|Fruitvale Station (USA; 85
directed by: Ryan Coogler
starring: Michael B. Jordan; Octavia Spencer; Melonie Diaz; Kevin Durand
|Chris says: "So powerful and upsetting are the last twenty-odd minutes of Ryan Coogler’s debut feature that it’s not hard to see why it won the 2013 Sundance Film Festival’s Grand Jury Prize. In recreating the moments that led up to the real life tragic shooting of Oscar Grant by a transit cop at the Oakland locale that provides the film’s title, Coogler guides the audience through a chain of events that, while often speculative, feel chillingly realistic as the tone nimbly shifts from celebration to sudden conflict to escalating chaos and ultimately, appalling brutality. Even though the film opens with actual footage of the event recorded off of a witness’ cell phone, this dramatic reenactment at the conclusion still packs a punch to the gut. I’d almost hail Coogler as a major talent if the rest of FRUITVALE STATION didn’t illustrate how shamelessly manipulative a filmmaker he often is. Those fifty-odd minutes before the final chain of events imagine what Grant’s last day alive was like prior to those moments. While Coogler likely drew upon as many artifacts as he could, he also questioningly filled in some considerable blanks—it’s one thing to depict Grant as a man loving enough to care for his young daughter and affable enough to casually assist a stranger at a supermarket deli counter, and quite another to devise a scenario where he witnesses a car hitting and killing a lovable dog to show what a kind, decent soul he is when he cradles the poor, dying mutt in his arms. Although we occasionally see his temperamental, less savory side, he’s ultimately rendered more of a saint than a sinner, prodding us to ignore any shades of gray surrounding his fate. As Grant, Michael B. Jordan at times seems a bit low-key for what should be a potentially star-making role, but his professionalism and ease solidly anchor the film. As his mom, Octavia Spencer exudes an almost effortless grace and subtlety in her scenes with him to the point where you wish there was much more of her on screen. Other figures, such as Grant’s long-suffering girlfriend (Melonie Diaz) and the aforementioned supermarket customer (Ahna O’Reilly) seem two-dimensional in comparison. By nature, FRUITVALE STATION is difficult to fully disparage because it basically amounts to a work of protest towards an unfortunate incident of grave injustice (and in light of the Trayvon Martin case, a blatantly relevant one). Still, the way in which it fictionalizes what led up to the incident doesn’t really do justice to Grant’s memory. Rather than end the film at Grant’s death, I would’ve preferred that Coogler considered more in-depth the lingering aftereffects of this incident (particularly those on his family and community) or that he had simply made a documentary instead. 3 cats"|
says: "While FRUITVALE STATION tells the true story of 22-year-old
Oscar, victim of an horrific encounter with the San Francisco police on
New Year’s morning, 2009, Ryan Coogler’s debut film choses instead to
focus on the previous day, Oscar’s determination to improve his life
with the new year, and the relationships he fosters, and develops with
the various women in his life. Oscar’s past dealing drugs landed him
in jail for a period of time, but with the support of his mother, and
the love of his wife and daughter, he’s working on his second chance,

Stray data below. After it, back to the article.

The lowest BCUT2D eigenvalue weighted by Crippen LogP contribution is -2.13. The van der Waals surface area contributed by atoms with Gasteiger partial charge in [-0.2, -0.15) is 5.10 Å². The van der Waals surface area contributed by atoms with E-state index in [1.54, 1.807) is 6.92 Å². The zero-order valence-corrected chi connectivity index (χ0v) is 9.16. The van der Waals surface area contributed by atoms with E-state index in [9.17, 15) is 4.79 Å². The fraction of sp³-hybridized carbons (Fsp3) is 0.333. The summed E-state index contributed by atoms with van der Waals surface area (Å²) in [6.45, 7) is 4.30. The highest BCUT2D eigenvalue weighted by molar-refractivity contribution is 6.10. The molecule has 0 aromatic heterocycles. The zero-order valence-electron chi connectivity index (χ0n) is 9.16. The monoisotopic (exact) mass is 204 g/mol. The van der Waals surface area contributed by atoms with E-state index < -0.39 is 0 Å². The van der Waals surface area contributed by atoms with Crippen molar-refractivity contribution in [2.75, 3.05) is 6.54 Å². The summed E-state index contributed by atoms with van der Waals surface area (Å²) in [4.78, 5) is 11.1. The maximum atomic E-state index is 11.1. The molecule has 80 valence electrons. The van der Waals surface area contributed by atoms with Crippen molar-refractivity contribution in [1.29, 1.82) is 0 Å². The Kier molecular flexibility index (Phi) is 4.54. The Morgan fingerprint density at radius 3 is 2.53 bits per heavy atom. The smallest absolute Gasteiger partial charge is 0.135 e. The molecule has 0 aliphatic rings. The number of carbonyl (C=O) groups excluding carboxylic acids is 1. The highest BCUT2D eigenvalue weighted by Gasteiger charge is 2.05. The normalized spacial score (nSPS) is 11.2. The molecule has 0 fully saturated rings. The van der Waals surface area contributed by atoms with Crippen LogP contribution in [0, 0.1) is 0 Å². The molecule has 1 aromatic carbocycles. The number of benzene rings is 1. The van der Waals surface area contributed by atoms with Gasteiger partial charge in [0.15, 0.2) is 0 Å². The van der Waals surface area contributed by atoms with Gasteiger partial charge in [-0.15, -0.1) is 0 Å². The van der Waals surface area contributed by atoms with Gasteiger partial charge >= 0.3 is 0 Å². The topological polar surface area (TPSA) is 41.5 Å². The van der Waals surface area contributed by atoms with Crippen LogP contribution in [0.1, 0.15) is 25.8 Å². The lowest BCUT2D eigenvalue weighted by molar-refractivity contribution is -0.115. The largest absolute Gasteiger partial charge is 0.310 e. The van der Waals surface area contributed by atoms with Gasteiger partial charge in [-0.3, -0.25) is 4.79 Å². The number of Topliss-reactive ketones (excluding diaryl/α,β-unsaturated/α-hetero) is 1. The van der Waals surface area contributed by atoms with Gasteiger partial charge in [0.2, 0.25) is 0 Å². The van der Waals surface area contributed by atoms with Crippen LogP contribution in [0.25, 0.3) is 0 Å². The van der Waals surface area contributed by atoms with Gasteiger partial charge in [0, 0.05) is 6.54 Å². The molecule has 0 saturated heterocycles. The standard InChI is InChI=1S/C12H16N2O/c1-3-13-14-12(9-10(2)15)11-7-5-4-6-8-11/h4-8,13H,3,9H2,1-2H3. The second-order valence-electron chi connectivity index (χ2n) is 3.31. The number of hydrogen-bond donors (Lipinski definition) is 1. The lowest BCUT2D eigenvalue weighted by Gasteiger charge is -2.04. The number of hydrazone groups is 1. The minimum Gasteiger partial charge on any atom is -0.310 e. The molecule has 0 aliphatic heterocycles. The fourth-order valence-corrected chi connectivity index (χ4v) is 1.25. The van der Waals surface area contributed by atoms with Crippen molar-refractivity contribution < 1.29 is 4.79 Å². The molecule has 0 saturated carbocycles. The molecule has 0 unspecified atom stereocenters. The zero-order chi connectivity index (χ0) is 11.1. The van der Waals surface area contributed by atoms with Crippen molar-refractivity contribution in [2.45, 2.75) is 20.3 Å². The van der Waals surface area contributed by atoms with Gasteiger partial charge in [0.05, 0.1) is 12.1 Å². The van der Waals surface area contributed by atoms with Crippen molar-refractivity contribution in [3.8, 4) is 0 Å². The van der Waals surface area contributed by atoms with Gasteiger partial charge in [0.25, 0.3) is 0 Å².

seeing the turning of the calendar page as an opportunity to create
some important resolutions that will bring him success as a man. While
an attempt to regain his job is less than satisfying, an encounter in
that grocery store with a young woman struggling with choices at the
fish counter is what truly defines this young man’s character. Oscar’s
no saint, and his desire to walk the straight and narrow is not without
side trips, but his good-nature and determination certainly seem to be
elements that will contribute to his success during this
coming-of-age. Tragically, forces of inexcusable carelessness at best,
and racial discrimination at worse, conspired to cut that coming-of-age
"Michael B. Jordan handles Oscar beautifully, showing us his strength and conviction to be a better man, while keeping it real, and underlining the struggle that the young man faces each and every day to avoid slipping into bad habits, or giving into a slightly volatile temper. Melonie Diaz is terrific as Oscar’s wife Sophina, balancing her desire for Oscar to succeed, with a protective mother’s instinct warning her to proceed with caution. Octavia Spencer, always wonderful to watch, will certainly be many viewers’ touchstone, as the supportive mother who knows when it’s time to let go and let her son stand on his own two feet and take responsibility for his actions. For me, the pivotal relationship in the film is with the stranger Oscar helps in the grocery store, and Ahna O’Reilly (THE HELP, THE PERFECT FIT) hits just the right notes in her two brief scenes. Thanks to Vicki for recommending this film or else I would have probably missed it. 4.5 cats"
says: "Since I don't know anything about Oscar Grant outside of this
movie (mea culpa!), I was fine with its presentation of a compassionate
yet irascible individual, prone to making bad decisions. There are such
people, so I don't mind believing that Oscar was one.
“I was given a survey after the movie about my movie habits and my response to this film in particular. That surprised me. I checked off ‘harrowing’ as one of the appropriate adjectives. Octavia Spencer, as Oscar's mother, will get a supporting nom from me.
“All of the trailers shown in my multiplex before FRUITVALE STATION had all-black or primarily black casts (MANDELA, THE BUTLER, BLACK NATIVITY). Can I put two and two together and deduce that the audience for FRUITVALE STATION is assumed to be black? I hadn't seen these trailers before. Are our movies so racially divided? 4 cats"